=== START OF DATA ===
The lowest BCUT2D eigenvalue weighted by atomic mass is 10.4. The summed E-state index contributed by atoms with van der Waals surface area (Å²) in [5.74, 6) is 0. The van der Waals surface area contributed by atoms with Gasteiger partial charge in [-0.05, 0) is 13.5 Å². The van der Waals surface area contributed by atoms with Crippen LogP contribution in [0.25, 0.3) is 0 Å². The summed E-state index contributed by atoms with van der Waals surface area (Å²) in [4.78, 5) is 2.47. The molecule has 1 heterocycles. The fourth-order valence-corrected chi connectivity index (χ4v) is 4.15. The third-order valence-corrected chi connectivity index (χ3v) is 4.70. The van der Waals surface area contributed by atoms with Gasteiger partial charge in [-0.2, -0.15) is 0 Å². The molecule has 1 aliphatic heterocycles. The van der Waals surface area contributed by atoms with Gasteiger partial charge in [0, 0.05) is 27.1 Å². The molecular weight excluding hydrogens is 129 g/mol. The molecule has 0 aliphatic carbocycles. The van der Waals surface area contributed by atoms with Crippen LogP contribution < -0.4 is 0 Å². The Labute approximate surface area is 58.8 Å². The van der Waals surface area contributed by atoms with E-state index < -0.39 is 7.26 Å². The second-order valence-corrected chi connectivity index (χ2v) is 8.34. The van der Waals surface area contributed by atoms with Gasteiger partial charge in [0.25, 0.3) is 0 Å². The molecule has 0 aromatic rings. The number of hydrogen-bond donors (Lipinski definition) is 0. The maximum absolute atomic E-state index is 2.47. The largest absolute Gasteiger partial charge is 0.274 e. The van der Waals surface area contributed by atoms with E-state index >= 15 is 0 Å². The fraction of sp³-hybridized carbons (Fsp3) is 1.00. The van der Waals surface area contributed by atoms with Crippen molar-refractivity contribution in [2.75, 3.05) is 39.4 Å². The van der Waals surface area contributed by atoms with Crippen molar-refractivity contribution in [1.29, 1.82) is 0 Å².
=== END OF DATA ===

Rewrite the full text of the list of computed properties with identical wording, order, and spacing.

The lowest BCUT2D eigenvalue weighted by atomic mass is 10.4. The summed E-state index contributed by atoms with van der Waals surface area (Å²) in [5.74, 6) is 0. The van der Waals surface area contributed by atoms with Gasteiger partial charge in [-0.05, 0) is 13.5 Å². The van der Waals surface area contributed by atoms with Crippen LogP contribution in [0.25, 0.3) is 0 Å². The summed E-state index contributed by atoms with van der Waals surface area (Å²) in [4.78, 5) is 2.47. The molecule has 1 heterocycles. The fourth-order valence-corrected chi connectivity index (χ4v) is 4.15. The third-order valence-corrected chi connectivity index (χ3v) is 4.70. The van der Waals surface area contributed by atoms with Gasteiger partial charge in [-0.2, -0.15) is 0 Å². The molecule has 1 aliphatic heterocycles. The van der Waals surface area contributed by atoms with Gasteiger partial charge in [0, 0.05) is 27.1 Å². The molecular weight excluding hydrogens is 129 g/mol. The molecule has 0 aliphatic carbocycles. The van der Waals surface area contributed by atoms with Crippen LogP contribution < -0.4 is 0 Å². The Labute approximate surface area is 58.8 Å². The van der Waals surface area contributed by atoms with E-state index < -0.39 is 7.26 Å². The second-order valence-corrected chi connectivity index (χ2v) is 8.34. The van der Waals surface area contributed by atoms with Gasteiger partial charge in [0.25, 0.3) is 0 Å². The molecule has 0 aromatic rings. The number of hydrogen-bond donors (Lipinski definition) is 0. The maximum absolute atomic E-state index is 2.47. The largest absolute Gasteiger partial charge is 0.274 e. The van der Waals surface area contributed by atoms with E-state index >= 15 is 0 Å². The fraction of sp³-hybridized carbons (Fsp3) is 1.00. The van der Waals surface area contributed by atoms with Crippen molar-refractivity contribution in [2.75, 3.05) is 39.4 Å². The van der Waals surface area contributed by atoms with Crippen molar-refractivity contribution in [1.29, 1.82) is 0 Å².